Episode #6: Executive director of Casa Latina Marcos Martinez stops by the studio for a chat on the history of Latino activism and the forces and influences that shaped his life and career, especially the impactful life and tragic death of Ruben Salazar. Marcos and Ian discuss how social justice, immigration, independent journalism and the labor movement in the United States has led Marcos to the present, and what it might mean for Seattle, a city trying to be a Sanctuary City in an ever-growing national climate of concern and fear. Ian’s dog Kanye gets in on the action and hijinks ensue.
Casa Latina was founded in 1994, shortly after unprecedented numbers of Latino workers began arriving in Seattle. Since then, the organization has grown from doing street outreach out of borrowed spaces to organizing job dispatch out of a trailer in a parking lot, to now providing a suite of impactful programs including day labor dispatch, ESL classes, job skills & safety trainings, and community organizing for almost 750 worker-members — out of a three-building campus in Seattle’s Central District.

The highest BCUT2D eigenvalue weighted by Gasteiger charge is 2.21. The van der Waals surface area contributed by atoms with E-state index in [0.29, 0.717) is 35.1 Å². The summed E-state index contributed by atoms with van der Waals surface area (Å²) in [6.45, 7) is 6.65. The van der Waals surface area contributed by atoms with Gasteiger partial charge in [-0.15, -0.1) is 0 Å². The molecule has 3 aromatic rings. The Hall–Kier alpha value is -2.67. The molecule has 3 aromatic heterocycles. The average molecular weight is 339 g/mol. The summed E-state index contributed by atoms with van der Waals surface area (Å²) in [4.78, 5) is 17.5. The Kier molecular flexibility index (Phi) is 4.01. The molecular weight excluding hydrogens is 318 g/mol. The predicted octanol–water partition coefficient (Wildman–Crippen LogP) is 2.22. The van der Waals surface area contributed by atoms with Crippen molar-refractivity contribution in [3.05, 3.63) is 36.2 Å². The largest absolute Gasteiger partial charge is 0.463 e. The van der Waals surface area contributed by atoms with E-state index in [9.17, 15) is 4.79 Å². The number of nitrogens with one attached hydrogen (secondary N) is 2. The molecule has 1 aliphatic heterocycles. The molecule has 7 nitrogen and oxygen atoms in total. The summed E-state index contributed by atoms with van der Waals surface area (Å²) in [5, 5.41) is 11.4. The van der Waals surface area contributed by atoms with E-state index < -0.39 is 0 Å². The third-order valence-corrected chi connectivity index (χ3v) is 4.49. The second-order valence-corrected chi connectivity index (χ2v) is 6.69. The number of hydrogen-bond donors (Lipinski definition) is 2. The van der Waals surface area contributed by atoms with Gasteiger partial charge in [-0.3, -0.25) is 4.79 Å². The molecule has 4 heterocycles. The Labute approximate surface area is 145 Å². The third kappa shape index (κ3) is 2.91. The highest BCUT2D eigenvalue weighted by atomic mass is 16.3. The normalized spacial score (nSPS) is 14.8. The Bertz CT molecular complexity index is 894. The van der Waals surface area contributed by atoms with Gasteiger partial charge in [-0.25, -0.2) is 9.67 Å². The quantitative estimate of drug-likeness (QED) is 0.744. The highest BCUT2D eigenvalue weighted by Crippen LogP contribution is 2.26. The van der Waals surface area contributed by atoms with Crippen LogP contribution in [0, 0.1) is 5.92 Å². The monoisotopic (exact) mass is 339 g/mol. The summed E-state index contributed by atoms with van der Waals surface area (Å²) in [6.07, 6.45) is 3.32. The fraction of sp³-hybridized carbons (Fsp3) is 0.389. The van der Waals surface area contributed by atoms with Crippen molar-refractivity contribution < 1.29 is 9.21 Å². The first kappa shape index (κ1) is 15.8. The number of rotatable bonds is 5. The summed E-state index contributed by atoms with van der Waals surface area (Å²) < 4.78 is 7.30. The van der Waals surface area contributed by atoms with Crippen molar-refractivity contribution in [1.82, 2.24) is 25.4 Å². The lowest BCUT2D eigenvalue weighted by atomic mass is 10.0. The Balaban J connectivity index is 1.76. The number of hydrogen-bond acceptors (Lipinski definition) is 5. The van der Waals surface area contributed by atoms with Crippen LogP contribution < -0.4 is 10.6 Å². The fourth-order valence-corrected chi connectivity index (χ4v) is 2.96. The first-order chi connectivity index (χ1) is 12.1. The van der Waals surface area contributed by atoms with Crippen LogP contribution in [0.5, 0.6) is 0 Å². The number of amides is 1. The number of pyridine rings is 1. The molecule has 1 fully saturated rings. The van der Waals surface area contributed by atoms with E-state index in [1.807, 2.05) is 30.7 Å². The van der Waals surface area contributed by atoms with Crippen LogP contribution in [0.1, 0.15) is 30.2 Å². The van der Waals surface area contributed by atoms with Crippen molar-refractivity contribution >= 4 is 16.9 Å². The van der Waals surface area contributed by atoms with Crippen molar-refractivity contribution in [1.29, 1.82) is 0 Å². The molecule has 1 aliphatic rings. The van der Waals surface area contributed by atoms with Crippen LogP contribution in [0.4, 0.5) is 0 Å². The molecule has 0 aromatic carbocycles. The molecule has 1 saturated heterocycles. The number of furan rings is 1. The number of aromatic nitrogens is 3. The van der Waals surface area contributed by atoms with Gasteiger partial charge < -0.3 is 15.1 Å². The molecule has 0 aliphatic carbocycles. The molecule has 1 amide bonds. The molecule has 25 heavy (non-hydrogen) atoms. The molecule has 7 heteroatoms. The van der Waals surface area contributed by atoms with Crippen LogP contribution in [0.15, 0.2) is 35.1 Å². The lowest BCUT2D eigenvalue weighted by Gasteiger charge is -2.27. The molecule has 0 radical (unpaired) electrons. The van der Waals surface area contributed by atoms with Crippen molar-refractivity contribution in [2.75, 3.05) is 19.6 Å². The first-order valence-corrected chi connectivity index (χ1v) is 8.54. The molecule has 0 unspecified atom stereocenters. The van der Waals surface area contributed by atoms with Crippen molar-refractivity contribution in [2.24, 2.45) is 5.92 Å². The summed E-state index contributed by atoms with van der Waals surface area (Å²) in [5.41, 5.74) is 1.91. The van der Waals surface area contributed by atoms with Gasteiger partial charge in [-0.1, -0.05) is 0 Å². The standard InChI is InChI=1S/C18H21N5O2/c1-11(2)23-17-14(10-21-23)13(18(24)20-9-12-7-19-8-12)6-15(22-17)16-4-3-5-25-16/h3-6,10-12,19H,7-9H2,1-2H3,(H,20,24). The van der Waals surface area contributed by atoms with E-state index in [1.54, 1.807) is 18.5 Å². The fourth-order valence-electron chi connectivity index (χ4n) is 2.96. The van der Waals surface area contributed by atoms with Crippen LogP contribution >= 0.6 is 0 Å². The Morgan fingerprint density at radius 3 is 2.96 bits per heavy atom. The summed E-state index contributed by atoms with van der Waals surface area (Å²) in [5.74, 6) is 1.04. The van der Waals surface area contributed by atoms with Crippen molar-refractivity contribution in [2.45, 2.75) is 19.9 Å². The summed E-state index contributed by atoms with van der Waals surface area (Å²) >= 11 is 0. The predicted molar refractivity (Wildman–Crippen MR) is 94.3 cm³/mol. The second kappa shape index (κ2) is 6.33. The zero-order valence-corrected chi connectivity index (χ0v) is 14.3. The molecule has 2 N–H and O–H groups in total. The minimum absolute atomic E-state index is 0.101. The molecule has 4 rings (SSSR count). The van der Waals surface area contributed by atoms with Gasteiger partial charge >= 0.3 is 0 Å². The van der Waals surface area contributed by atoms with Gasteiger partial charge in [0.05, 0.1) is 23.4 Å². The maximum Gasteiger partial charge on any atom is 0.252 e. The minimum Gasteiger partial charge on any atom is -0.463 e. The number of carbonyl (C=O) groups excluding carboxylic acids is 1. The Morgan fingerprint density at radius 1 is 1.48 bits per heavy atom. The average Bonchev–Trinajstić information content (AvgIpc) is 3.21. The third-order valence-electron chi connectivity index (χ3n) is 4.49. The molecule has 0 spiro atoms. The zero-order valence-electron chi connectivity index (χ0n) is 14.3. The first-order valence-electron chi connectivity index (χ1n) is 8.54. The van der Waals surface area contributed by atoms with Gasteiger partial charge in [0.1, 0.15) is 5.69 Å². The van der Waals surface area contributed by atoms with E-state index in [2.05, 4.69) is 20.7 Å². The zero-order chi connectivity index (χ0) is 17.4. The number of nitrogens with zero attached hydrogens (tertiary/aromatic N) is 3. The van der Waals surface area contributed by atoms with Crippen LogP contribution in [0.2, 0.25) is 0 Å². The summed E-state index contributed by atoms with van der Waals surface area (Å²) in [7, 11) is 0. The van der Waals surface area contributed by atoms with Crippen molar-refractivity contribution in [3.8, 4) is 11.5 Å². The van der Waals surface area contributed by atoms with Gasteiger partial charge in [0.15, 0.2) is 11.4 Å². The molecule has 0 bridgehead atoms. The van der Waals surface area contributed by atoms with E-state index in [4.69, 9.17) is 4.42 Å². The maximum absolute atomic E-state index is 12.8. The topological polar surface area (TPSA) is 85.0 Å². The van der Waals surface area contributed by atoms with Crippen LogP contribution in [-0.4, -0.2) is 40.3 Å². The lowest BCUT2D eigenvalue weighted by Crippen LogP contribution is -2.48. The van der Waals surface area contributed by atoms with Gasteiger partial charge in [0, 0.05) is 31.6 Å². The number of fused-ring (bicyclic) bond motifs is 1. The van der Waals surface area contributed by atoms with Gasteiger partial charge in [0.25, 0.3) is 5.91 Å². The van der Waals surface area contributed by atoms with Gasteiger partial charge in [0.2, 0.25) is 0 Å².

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Before serving as executive director for Casa Latina, Marcos Martinez helped manage Entre Hermanos, a community-based nonprofit whose mission is to promote the health and well-being of the Latino LGBTQ community, where he served as Executive Director since 2007. Before moving to Seattle, Marcos spent 20 years leading news and programming at NPR radio affiliate KUNM in Albuquerque, NM. Throughout his career, Marcos has devoted himself to social justice for Latinos and other immigrant, low-income, and disenfranchised communities.